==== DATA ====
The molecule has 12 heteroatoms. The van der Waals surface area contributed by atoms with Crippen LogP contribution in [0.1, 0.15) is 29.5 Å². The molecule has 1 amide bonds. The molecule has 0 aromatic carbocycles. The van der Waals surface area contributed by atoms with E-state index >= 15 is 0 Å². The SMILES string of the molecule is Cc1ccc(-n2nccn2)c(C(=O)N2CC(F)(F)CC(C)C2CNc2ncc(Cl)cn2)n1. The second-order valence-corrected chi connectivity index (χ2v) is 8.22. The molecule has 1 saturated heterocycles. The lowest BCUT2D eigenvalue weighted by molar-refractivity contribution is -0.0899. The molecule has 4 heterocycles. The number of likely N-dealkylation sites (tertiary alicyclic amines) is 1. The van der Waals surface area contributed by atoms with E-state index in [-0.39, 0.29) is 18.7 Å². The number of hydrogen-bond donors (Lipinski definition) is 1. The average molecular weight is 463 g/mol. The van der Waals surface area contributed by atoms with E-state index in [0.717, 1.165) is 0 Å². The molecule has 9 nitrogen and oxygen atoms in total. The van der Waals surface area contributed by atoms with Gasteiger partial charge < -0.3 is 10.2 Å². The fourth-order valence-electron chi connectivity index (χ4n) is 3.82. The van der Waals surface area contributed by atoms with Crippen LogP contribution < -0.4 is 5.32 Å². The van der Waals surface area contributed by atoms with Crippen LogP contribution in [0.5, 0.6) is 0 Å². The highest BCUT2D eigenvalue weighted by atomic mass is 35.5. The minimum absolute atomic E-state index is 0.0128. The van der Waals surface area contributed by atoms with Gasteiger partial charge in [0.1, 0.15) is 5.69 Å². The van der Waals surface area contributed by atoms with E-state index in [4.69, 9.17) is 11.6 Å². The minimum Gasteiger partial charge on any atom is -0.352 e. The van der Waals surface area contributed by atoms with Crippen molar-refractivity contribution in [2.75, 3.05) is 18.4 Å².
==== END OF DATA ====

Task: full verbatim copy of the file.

The molecule has 12 heteroatoms. The van der Waals surface area contributed by atoms with Crippen LogP contribution in [0.1, 0.15) is 29.5 Å². The molecule has 1 amide bonds. The molecule has 0 aromatic carbocycles. The van der Waals surface area contributed by atoms with E-state index >= 15 is 0 Å². The SMILES string of the molecule is Cc1ccc(-n2nccn2)c(C(=O)N2CC(F)(F)CC(C)C2CNc2ncc(Cl)cn2)n1. The second-order valence-corrected chi connectivity index (χ2v) is 8.22. The molecule has 1 saturated heterocycles. The lowest BCUT2D eigenvalue weighted by molar-refractivity contribution is -0.0899. The molecule has 4 heterocycles. The number of likely N-dealkylation sites (tertiary alicyclic amines) is 1. The van der Waals surface area contributed by atoms with E-state index in [-0.39, 0.29) is 18.7 Å². The number of hydrogen-bond donors (Lipinski definition) is 1. The average molecular weight is 463 g/mol. The van der Waals surface area contributed by atoms with E-state index in [0.717, 1.165) is 0 Å². The molecule has 9 nitrogen and oxygen atoms in total. The van der Waals surface area contributed by atoms with Gasteiger partial charge < -0.3 is 10.2 Å². The fourth-order valence-electron chi connectivity index (χ4n) is 3.82. The van der Waals surface area contributed by atoms with Crippen LogP contribution < -0.4 is 5.32 Å². The van der Waals surface area contributed by atoms with Crippen LogP contribution in [0.5, 0.6) is 0 Å². The highest BCUT2D eigenvalue weighted by atomic mass is 35.5. The minimum absolute atomic E-state index is 0.0128. The van der Waals surface area contributed by atoms with Gasteiger partial charge in [0.1, 0.15) is 5.69 Å². The van der Waals surface area contributed by atoms with E-state index in [4.69, 9.17) is 11.6 Å². The minimum Gasteiger partial charge on any atom is -0.352 e. The van der Waals surface area contributed by atoms with Crippen molar-refractivity contribution in [2.75, 3.05) is 18.4 Å².